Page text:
The motion to dismiss was based on the defense's contention that the pilots were not operating the plane. It was being pushed out onto the runway by an airport tractor and the aircraft's steering mechanism was locked.
Moving the case to federal court would bring the pilots' blood-alcohol tests under the federal threshold. State law requires a blood-alcohol level to be over .08 to be under the influence, while federal law requires a .10 reading.
Both Thomas Cloyd and Christopher Hughes registered between those two levels.
CNN reported that an attempt for a plea bargain has fallen through...

... Cloyd and Hughes both face possible prison time if they are convicted.
Police records show it was Cloyd's fourth arrest on alcohol-related charges, but the airline said it knew nothing about any of the incidents. The two men have been fired by the airline pending an appeal by the Airline Pilots Association.


http://www.washtimes.com/upi-breakin...0750-4078r.htm
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Old 3rd Oct 2002, 19:21
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Thanks for the interesting updates.

A thought - They DID presumably start the engines, and release the brakes.
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Old 6th Aug 2003, 11:41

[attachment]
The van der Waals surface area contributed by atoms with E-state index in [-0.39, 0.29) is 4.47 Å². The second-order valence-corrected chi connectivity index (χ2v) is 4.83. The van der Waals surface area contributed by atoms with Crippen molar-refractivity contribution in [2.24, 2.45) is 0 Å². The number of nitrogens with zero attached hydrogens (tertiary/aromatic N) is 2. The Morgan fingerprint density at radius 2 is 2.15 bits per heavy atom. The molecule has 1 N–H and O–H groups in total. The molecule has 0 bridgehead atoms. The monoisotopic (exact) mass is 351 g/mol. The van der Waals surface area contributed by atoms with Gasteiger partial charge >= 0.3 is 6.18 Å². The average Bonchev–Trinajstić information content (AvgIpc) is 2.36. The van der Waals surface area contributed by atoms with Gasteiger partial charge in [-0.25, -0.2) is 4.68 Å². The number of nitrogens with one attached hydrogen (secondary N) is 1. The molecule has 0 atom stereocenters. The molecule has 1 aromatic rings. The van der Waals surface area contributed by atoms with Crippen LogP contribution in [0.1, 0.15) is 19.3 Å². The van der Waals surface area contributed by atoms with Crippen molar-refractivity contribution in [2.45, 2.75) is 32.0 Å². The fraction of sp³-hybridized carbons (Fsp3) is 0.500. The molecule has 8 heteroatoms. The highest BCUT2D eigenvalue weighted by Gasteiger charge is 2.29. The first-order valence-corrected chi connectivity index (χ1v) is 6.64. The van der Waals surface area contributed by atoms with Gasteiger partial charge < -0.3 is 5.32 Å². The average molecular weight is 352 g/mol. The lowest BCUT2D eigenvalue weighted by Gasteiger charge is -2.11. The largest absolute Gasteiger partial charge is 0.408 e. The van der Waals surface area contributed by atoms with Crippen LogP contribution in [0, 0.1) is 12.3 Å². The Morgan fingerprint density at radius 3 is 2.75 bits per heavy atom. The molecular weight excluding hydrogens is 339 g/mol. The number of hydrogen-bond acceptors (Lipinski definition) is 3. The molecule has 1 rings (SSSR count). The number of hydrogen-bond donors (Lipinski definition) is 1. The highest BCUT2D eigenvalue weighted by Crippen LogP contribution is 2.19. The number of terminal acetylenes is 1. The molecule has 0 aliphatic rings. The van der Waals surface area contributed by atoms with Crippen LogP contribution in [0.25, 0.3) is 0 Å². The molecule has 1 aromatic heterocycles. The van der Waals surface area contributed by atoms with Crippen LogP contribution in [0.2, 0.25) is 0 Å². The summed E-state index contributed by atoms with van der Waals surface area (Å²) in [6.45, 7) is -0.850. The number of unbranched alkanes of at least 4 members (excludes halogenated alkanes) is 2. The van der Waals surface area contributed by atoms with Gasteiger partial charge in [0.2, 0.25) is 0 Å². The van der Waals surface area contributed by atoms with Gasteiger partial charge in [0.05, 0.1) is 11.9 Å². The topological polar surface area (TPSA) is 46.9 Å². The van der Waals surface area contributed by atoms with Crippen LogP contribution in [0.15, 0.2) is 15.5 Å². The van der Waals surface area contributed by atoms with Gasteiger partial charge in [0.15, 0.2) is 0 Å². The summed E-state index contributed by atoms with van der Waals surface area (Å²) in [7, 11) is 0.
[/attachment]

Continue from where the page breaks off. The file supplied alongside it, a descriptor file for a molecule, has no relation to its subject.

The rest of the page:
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Looks like they copped a walk on the state charges:

Judge Rules Florida Can't Prosecute Drunk Pilots

Tuesday, August 05, 2003

MIAMI The state cannot prosecute two America West (search) pilots who were fired for taking the controls of their jetliner after a night of heavy drinking, a federal judge ruled Tuesday.

Judge Patricia Seitz said not only must the state drop charges of drunken operation of a jet against pilot Thomas Cloyd (search), 45, and co-pilot Christopher Hughes (search), 42, but the state cannot take any other action based on their arrests in July 2002.

The pilots' blood-alcohol results were above the state drunkenness standard of 0.08 percent but below the federal criminal standard of 0.10 percent.